The Village as African and Diasporan Space
The “village” is a well-known literary space and setting in African novels, sometimes associated with the common rural-urban binary or ideas of “traditional culture.” This perception of African space as bifurcated also has relevance to notions of modernity and Western conceptions of “progress.” In positing a transDiasporan fictional aesthetic, it is possible to perceive of the “village” as a literary space that has parallels in certain Diaspora locations. For example, the persistence of village settings in African literature can be seen in the recent novel of Shimmer Chinodya, Dew in the Morning (2001), which is historically retrospective, as well as in a pair of novels from Jamaica, Vanessa Spence’s The Roads Are Down (1993) and Opal Palmer Adisa’s It Begins with Tears (1997). The way certain authors from Africa and the Caribbean Diaspora depict the village goes beyond mere binaries to a suggestion of cultural and perhaps ethical realities. The Jamaican “village” and its African counterpart can be used in a literary sense to show commonalities and disjunctures in novelistic treatments. The village can be a setting in which to relate personal or familial dilemmas as well as relationships to the State or the Nation. Furthermore, novelists presenting village communities are often faced with questions of language, the retention of the rural voice, mother tongues or patois, thus complicating the task of the African and Caribbean novelist who chooses to present inter-generational relationships.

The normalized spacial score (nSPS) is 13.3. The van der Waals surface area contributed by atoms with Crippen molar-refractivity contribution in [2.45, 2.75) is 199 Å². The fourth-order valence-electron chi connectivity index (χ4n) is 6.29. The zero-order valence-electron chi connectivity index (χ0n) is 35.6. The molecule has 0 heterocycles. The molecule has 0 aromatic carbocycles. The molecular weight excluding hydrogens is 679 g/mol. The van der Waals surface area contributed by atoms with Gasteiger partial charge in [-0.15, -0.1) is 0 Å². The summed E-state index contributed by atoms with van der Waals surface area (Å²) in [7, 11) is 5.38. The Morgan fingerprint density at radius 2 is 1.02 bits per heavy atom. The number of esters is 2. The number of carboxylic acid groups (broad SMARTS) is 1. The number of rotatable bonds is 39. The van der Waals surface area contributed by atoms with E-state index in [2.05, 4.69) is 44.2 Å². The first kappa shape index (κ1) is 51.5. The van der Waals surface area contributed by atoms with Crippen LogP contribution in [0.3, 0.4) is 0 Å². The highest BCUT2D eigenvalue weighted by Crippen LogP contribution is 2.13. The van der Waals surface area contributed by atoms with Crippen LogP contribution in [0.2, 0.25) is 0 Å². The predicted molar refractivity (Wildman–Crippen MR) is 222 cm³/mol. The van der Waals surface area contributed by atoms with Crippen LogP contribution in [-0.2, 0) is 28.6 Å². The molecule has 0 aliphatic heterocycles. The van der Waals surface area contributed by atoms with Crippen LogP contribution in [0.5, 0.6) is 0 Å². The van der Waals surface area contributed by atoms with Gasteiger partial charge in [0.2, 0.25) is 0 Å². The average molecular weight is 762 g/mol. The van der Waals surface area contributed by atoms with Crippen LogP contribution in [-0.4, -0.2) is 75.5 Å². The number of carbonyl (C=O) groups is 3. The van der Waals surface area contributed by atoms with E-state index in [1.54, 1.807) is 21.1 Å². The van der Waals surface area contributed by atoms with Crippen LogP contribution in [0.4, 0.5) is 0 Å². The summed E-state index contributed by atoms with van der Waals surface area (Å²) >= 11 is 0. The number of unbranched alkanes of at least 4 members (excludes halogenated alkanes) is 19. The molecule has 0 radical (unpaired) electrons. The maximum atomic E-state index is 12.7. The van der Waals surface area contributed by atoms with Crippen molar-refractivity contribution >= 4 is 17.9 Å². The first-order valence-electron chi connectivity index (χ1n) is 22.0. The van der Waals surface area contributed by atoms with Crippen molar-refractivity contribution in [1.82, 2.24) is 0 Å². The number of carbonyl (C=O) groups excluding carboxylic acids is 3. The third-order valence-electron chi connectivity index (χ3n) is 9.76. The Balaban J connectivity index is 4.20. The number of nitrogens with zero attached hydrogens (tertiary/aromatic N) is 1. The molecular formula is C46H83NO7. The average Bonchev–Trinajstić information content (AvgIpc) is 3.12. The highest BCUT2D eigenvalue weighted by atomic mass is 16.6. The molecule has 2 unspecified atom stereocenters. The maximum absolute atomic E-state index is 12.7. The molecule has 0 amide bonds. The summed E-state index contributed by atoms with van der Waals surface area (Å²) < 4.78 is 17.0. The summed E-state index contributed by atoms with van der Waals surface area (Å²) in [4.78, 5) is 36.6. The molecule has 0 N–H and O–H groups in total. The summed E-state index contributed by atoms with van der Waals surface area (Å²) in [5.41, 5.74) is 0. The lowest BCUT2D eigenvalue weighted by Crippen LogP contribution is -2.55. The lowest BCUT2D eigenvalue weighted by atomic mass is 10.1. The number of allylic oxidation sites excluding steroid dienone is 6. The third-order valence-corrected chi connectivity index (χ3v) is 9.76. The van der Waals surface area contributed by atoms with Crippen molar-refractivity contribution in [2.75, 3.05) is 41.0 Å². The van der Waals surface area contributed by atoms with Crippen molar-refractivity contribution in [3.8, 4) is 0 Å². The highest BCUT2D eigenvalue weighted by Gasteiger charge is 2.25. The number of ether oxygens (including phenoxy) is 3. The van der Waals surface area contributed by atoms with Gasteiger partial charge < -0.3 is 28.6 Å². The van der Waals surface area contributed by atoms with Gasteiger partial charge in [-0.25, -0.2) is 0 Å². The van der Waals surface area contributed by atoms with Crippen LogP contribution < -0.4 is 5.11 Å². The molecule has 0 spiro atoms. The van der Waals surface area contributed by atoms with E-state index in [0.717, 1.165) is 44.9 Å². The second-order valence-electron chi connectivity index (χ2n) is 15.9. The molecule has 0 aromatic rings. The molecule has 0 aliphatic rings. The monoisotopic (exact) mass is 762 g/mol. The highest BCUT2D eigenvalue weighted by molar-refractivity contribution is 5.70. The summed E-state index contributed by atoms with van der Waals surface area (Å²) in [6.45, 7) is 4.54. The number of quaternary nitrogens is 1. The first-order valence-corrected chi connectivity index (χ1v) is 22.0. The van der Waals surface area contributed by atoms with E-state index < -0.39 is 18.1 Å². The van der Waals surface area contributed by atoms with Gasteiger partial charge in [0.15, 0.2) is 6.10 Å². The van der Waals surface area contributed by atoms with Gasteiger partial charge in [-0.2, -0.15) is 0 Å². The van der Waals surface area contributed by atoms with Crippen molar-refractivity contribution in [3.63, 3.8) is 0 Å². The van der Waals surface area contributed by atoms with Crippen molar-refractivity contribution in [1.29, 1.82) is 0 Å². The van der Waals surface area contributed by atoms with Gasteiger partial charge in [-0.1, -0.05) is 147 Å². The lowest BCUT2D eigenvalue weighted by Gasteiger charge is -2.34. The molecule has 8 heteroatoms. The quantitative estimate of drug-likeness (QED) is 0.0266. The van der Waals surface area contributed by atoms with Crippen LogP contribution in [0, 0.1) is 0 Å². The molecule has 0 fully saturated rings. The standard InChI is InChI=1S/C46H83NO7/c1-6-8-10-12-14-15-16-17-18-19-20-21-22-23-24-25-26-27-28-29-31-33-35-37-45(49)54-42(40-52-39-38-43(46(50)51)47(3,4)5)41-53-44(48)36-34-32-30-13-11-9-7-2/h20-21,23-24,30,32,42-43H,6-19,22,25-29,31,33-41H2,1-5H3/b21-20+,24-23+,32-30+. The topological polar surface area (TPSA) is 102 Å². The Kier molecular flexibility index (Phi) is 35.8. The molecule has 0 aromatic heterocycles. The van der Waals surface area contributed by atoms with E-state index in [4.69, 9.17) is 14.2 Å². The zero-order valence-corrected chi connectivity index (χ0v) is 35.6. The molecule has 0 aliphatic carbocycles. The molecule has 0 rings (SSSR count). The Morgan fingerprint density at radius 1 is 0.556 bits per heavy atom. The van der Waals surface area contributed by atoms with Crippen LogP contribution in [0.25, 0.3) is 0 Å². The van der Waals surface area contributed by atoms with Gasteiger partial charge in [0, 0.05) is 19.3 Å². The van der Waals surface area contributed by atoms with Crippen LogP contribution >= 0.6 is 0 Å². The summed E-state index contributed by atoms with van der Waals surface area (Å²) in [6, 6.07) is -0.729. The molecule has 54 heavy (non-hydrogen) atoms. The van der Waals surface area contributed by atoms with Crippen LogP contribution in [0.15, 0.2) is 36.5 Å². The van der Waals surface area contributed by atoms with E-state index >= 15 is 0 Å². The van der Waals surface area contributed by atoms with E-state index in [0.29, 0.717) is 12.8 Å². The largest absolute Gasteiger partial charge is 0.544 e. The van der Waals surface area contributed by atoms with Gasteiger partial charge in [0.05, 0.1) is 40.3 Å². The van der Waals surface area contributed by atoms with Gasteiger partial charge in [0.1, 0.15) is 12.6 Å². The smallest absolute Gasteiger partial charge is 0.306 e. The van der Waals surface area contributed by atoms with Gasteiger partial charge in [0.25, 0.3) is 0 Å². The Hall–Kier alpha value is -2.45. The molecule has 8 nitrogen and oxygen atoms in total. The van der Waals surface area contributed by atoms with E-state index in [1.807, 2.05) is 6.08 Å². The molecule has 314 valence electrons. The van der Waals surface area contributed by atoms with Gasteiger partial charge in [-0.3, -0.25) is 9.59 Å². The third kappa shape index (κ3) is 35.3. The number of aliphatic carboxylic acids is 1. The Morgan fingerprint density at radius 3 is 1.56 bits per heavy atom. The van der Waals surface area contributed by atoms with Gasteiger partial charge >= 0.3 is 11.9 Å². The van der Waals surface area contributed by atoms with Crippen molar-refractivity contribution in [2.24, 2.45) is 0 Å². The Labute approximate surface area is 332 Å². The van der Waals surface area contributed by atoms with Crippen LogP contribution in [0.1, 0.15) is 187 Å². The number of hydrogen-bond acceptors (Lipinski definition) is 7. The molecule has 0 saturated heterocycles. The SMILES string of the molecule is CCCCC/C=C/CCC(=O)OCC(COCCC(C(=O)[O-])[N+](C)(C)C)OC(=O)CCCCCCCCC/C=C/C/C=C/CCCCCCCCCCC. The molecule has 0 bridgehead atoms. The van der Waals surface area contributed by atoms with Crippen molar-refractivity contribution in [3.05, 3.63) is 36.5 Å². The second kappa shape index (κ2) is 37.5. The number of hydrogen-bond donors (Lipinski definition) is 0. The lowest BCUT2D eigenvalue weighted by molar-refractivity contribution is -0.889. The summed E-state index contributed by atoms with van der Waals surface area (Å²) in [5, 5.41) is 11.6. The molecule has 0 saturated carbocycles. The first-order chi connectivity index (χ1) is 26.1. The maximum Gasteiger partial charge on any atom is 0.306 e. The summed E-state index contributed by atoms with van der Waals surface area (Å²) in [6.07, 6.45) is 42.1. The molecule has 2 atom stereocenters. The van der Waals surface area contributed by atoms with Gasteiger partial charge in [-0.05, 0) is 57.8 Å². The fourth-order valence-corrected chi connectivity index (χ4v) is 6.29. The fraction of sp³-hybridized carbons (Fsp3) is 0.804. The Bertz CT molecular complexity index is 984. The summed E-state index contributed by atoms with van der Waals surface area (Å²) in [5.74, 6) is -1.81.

Keywords: Africa, Village, Diaspora, Caribbean
Professor, College of Liberal Arts and Sciences, Hofstra University